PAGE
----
supermassive black hole
August 13, 2014

Rare Event Captured In Region Around A Supermassive Black Hole

April Flowers for - Your Universe Online

An extreme and rare event in the region of space immediately surrounding a supermassive black hole has been captured by NASA's Nuclear Spectroscopic Telescope Array, or NuSTAR. The corona of the black hole, a compact source of X-rays that is situated nearby, has moved closer to the black hole over a period of just days.

"The corona recently collapsed in toward the black hole, with the result that the black hole's intense gravity pulled all the light down onto its surrounding disk, where material is spiraling inward," said Michael Parker of the Institute of Astronomy in Cambridge, UK. The findings are described in a recent issue of the Monthly Notices of the Royal Astronomical Society.

The gravity of the black hole exerts even more of a pull on the X-rays emitted by the corona as it shifts closer, causing an extreme blurring and stretching of the X-ray light. Scientists have observed such events before, but never in such detail and to such a degree.

Astronomers believe that supermassive black holes are at the center of all galaxies, though some are more massive and rotate faster than others. Markarian 335 (Mrk 335), the black hole in this study, is approximately 324 million light-years from Earth towards the Pegasus constellation. Mrk 335 is one of the most extreme systems for which scientists have measured the mass and the spin rate — the black hole is 10 million times the mass of our sun, and spins so rapidly that space and time are dragged around with it.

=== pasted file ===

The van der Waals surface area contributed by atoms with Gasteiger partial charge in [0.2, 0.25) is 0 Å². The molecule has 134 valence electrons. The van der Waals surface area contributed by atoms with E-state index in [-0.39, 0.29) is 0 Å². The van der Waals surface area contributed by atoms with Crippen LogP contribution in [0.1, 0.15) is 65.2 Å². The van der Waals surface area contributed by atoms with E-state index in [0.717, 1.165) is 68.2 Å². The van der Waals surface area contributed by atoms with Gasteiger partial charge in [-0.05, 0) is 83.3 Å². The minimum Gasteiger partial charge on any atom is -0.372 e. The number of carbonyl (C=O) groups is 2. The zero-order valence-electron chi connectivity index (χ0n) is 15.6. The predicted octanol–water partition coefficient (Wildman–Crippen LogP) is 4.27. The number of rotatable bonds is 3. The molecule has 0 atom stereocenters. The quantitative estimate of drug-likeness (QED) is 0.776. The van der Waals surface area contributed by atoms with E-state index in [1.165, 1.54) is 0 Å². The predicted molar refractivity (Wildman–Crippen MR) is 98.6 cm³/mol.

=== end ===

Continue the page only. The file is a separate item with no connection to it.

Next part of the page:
Some light falls into a black hole, never to be seen again. Other high-energy light, however, emanates from both the corona and the surrounding accretion disk of superheated material. The shape and temperature of coronas is uncertain, however, it is known that they contain particles moving at near the speed of light.

Mrk 335 has been monitored by NASA's Swift satellite for years. The Swift team recently noted a change in the X-ray brightness of the black hole. NuSTAR, in what is called a target-of-opportunity observation, was redirected to examine the high-energy X-rays (in the 3 to 79 kiloelectron volts range) being emitted from this source. In this energy range of X-rays, astronomers are able to gain a detailed look at the event horizon — that region around a black hole from which light can no longer escape gravity.

Months after the first movement was detected, follow-up observations indicate the corona is still in this close configuration to the black hole. It is uncertain whether or not the corona will shift back to its original position, and if so, when. NuSTAR observations have also revealed that the inner portion of the black holes superheated disk is being illuminated by light pulled from the corona by the black holes gravity.

The data gained from this study could, ultimately, help astronomers understand a great deal more about the nature of black hole coronas. The data has also allowed the scientists to obtain better measurements of Mrk 335's furious relativistic spin rate—relativistic speeds approach the speed of light, as Albert Einstein's theory of relativity describes.

"We still don't understand exactly how the corona is produced or why it changes its shape, but we see it lighting up material around the black hole, enabling us to study the regions so close in that effects described by Einstein's theory of general relativity become prominent," said NuSTAR Principal Investigator Fiona Harrison of the California Institute of Technology (Caltech). "NuSTAR's unprecedented capability for observing this and similar events allows us to study the most extreme light-bending effects of general relativity."

Image 2 (below): This plot of data captured by NASA's Nuclear Spectroscopic Telescope Array, or NuSTAR, shows X-ray light streaming from regions near a supermassive black hole known as Markarian 335. Credit: NASA/JPL-Caltech/Institute for Astronomy, Cambridge


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